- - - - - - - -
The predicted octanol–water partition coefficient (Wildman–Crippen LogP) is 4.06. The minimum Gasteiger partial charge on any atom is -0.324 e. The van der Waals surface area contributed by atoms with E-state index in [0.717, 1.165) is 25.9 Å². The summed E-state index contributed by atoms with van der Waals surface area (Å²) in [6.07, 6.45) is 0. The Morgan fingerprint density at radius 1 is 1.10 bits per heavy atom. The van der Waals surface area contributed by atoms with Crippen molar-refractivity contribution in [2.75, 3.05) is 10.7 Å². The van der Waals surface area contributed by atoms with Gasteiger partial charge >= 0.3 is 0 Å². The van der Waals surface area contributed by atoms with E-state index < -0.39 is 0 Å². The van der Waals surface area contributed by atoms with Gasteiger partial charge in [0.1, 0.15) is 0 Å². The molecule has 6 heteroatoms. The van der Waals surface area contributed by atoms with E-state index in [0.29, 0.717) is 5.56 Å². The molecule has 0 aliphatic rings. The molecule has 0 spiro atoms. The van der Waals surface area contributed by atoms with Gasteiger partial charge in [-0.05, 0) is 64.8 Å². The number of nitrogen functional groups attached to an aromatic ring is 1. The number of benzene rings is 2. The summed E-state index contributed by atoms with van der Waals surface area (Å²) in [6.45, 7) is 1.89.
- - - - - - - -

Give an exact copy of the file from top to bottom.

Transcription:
The predicted octanol–water partition coefficient (Wildman–Crippen LogP) is 4.06. The minimum Gasteiger partial charge on any atom is -0.324 e. The van der Waals surface area contributed by atoms with E-state index in [0.717, 1.165) is 25.9 Å². The summed E-state index contributed by atoms with van der Waals surface area (Å²) in [6.07, 6.45) is 0. The Morgan fingerprint density at radius 1 is 1.10 bits per heavy atom. The van der Waals surface area contributed by atoms with Crippen molar-refractivity contribution in [2.75, 3.05) is 10.7 Å². The van der Waals surface area contributed by atoms with Gasteiger partial charge >= 0.3 is 0 Å². The van der Waals surface area contributed by atoms with E-state index < -0.39 is 0 Å². The van der Waals surface area contributed by atoms with Gasteiger partial charge in [0.1, 0.15) is 0 Å². The molecule has 6 heteroatoms. The van der Waals surface area contributed by atoms with E-state index in [0.29, 0.717) is 5.56 Å². The molecule has 0 aliphatic rings. The molecule has 0 spiro atoms. The van der Waals surface area contributed by atoms with Gasteiger partial charge in [-0.05, 0) is 64.8 Å². The number of nitrogen functional groups attached to an aromatic ring is 1. The number of benzene rings is 2. The summed E-state index contributed by atoms with van der Waals surface area (Å²) in [6.45, 7) is 1.89.